As on many previous occasions, the 2019 Tanglewood Festival Opening Night’s program was neither too daring nor uninvolving, prefacing one of Gustav Mahler’s most performed symphonies with a late piano concerto by Mozart.

Emanuel Ax plays Mozart at Tanglewood © Hilary Scott
Emanuel Ax plays Mozart at Tanglewood
© Hilary Scott

The E flat concerto K482 seems to be one of the Emanuel Ax’s favorites. He played it here, as soloist with the same Boston Symphony Orchestra, three years ago. I always felt that Ax, who turned 70 last month, even if being globally recognized, deserves to be better appreciated than he really is. He is an artist of great modesty, whose many renditions of a vast repertoire are constantly imbued with an exquisite musicality, whose phrasing is always wonderfully shaped and full of sensitivity. Piano playing is not about grandiloquent gestures, thunderous fortissimos and amazingly rapidly executed scales. Even so, the world is full of young, brash virtuosos ready to take such an approach. We should better cherish the ones that don’t.

For a pianist renowned for his Schumann and Beethoven, Mozart might not seem a natural fit. Nevertheless, Ax’s playing was full of grace and wit, with that hint of sadness and regret that only experience can bring. A sense of discovery wasn’t obvious and the two cadenzas that the pianist put forward lacked any special character, but Ax’s sound was clear and pure. His interpretation balanced well joyous, affirmative statements with ones of refined delicacy. Ax’s extraordinary gift for musical collaborations was especially evident in the Andante, during the piano’s conversation with the orchestra occurring in the third variation of that marvelous theme initially announced by the strings. Conductor Andris Nelsons proved a careful accompanist, never overwhelming the piano. In a score that emphasizes – more than in other Mozart piano concertos – the orchestra’s independence, he made sure to draw attention to those special segments in the Andante featuring winds alone or a flute-and-bassoon dialogue accompanied by strings. He also underlined several reminiscences of Le nozze di Figaro, composed at the same time.

Andris Nelsons conducts Mahler at Tanglewood © Hilary Scott
Andris Nelsons conducts Mahler at Tanglewood
© Hilary Scott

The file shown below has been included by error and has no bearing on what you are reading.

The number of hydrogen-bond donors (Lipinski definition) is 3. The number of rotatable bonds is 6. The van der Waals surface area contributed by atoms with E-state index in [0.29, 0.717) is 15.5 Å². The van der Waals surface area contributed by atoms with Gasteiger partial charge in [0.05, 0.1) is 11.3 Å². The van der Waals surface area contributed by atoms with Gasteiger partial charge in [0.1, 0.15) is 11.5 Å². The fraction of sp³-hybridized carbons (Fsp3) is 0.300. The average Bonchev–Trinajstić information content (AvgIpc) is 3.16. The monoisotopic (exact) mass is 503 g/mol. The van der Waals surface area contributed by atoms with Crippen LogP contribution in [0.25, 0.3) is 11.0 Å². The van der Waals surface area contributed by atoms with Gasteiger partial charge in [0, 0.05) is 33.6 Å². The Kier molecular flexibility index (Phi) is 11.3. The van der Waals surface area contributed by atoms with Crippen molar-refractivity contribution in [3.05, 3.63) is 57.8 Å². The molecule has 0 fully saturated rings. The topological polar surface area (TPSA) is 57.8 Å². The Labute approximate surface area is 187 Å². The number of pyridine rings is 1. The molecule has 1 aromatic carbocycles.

After the interval, a powerful reading of Mahler’s Fifth Symphony was not completely successful. The tempos chosen by Nelsons were occasionally so slow that the overall sense of progression from dark to light, from grief and bitterness to unmitigated joy was not as clear as it could have been. Especially the Adagietto, a love-song to Alma Schindler – for many, the simplest and most heart-wrenching of Mahler’s extraordinary set of slow movements – seemed to have been played at a pace insufficient to sustain the needed tension, despite the strings’ truly warm sound. In the initial Funeral March, Thomas Rolfs’ trumpet solos were full of amazingly expressive changing colors even if his intonation wasn’t as immaculate as usual. The slower than expected tempi didn’t really bring forward any “lost” details and the brass was occasionally overpowering the strings, a tendency that continued to manifest itself in the next movement. The cellos’ lament – a singular island of peace in the tumult – was beautifully rendered and so was the final denouement following the last of chorale climaxes. It is in the Scherzo, the symphony’s fulcrum, a huge development section with a prominent role for a solo obbligato horn (Associate Principal Richard Sebring) where the protean character of this score is truly revealed. Andris Nelsons and the BSO beautifully underlined the shifts in mood, the Viennese charm and Gemütlichkeit that constantly resurface. Everything came together in the Rondo finale. The overall tonal tapestry was well balanced, the counterpoint wizardry handled without any mannerisms. Reaching the D major peak – the last time Mahler concluded a symphony in a jubilant manner – brought a sense of genuine bliss.